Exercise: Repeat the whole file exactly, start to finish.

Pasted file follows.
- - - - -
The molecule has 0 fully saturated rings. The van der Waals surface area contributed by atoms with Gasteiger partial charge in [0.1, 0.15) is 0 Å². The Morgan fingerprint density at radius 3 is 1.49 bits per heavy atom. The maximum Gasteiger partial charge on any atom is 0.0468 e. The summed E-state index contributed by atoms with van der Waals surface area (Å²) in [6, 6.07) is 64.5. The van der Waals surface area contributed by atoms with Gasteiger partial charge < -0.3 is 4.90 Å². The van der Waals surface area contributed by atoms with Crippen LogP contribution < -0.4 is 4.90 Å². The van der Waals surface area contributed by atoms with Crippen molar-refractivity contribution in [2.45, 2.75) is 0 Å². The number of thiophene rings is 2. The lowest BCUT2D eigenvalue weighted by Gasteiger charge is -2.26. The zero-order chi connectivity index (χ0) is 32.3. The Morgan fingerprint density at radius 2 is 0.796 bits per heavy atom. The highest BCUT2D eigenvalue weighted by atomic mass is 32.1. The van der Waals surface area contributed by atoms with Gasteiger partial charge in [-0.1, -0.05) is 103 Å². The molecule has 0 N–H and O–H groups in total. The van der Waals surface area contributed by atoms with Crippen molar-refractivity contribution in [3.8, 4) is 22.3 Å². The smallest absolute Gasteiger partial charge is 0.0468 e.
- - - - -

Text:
The molecule has 0 fully saturated rings. The van der Waals surface area contributed by atoms with Gasteiger partial charge in [0.1, 0.15) is 0 Å². The Morgan fingerprint density at radius 3 is 1.49 bits per heavy atom. The maximum Gasteiger partial charge on any atom is 0.0468 e. The summed E-state index contributed by atoms with van der Waals surface area (Å²) in [6, 6.07) is 64.5. The van der Waals surface area contributed by atoms with Gasteiger partial charge < -0.3 is 4.90 Å². The van der Waals surface area contributed by atoms with Crippen LogP contribution < -0.4 is 4.90 Å². The van der Waals surface area contributed by atoms with Crippen molar-refractivity contribution in [2.45, 2.75) is 0 Å². The number of thiophene rings is 2. The lowest BCUT2D eigenvalue weighted by Gasteiger charge is -2.26. The zero-order chi connectivity index (χ0) is 32.3. The Morgan fingerprint density at radius 2 is 0.796 bits per heavy atom. The highest BCUT2D eigenvalue weighted by atomic mass is 32.1. The van der Waals surface area contributed by atoms with Gasteiger partial charge in [-0.1, -0.05) is 103 Å². The molecule has 0 N–H and O–H groups in total. The van der Waals surface area contributed by atoms with Crippen molar-refractivity contribution in [3.8, 4) is 22.3 Å². The smallest absolute Gasteiger partial charge is 0.0468 e.